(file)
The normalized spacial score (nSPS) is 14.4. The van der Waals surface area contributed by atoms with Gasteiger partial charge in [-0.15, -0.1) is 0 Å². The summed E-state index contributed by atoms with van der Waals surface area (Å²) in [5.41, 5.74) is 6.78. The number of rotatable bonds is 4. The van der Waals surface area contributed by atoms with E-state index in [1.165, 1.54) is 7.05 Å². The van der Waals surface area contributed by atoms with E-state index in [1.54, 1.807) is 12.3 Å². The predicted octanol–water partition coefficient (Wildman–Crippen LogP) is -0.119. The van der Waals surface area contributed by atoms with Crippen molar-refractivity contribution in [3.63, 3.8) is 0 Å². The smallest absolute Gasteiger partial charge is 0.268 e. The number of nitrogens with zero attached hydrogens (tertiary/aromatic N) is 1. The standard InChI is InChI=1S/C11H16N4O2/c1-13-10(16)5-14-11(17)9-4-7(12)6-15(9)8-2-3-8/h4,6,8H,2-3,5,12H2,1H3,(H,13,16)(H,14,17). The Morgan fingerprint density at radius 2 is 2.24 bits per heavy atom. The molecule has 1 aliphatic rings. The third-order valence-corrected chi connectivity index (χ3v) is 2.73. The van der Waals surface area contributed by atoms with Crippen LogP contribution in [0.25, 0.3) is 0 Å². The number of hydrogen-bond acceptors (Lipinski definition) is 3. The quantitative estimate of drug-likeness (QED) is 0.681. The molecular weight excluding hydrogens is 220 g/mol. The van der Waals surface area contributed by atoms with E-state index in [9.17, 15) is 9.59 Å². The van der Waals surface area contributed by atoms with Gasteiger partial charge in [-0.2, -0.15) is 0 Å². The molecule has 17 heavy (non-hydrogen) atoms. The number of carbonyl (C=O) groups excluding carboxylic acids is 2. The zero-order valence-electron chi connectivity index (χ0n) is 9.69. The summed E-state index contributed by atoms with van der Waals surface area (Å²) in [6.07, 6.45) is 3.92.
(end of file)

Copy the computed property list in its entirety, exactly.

The normalized spacial score (nSPS) is 14.4. The van der Waals surface area contributed by atoms with Gasteiger partial charge in [-0.15, -0.1) is 0 Å². The summed E-state index contributed by atoms with van der Waals surface area (Å²) in [5.41, 5.74) is 6.78. The number of rotatable bonds is 4. The van der Waals surface area contributed by atoms with E-state index in [1.165, 1.54) is 7.05 Å². The van der Waals surface area contributed by atoms with E-state index in [1.54, 1.807) is 12.3 Å². The predicted octanol–water partition coefficient (Wildman–Crippen LogP) is -0.119. The van der Waals surface area contributed by atoms with Crippen molar-refractivity contribution in [3.63, 3.8) is 0 Å². The smallest absolute Gasteiger partial charge is 0.268 e. The number of nitrogens with zero attached hydrogens (tertiary/aromatic N) is 1. The standard InChI is InChI=1S/C11H16N4O2/c1-13-10(16)5-14-11(17)9-4-7(12)6-15(9)8-2-3-8/h4,6,8H,2-3,5,12H2,1H3,(H,13,16)(H,14,17). The Morgan fingerprint density at radius 2 is 2.24 bits per heavy atom. The molecule has 1 aliphatic rings. The third-order valence-corrected chi connectivity index (χ3v) is 2.73. The van der Waals surface area contributed by atoms with Crippen LogP contribution in [0.25, 0.3) is 0 Å². The number of hydrogen-bond acceptors (Lipinski definition) is 3. The quantitative estimate of drug-likeness (QED) is 0.681. The molecular weight excluding hydrogens is 220 g/mol. The van der Waals surface area contributed by atoms with E-state index in [9.17, 15) is 9.59 Å². The van der Waals surface area contributed by atoms with Gasteiger partial charge in [-0.2, -0.15) is 0 Å². The molecule has 17 heavy (non-hydrogen) atoms. The number of carbonyl (C=O) groups excluding carboxylic acids is 2. The zero-order valence-electron chi connectivity index (χ0n) is 9.69. The summed E-state index contributed by atoms with van der Waals surface area (Å²) in [6.07, 6.45) is 3.92.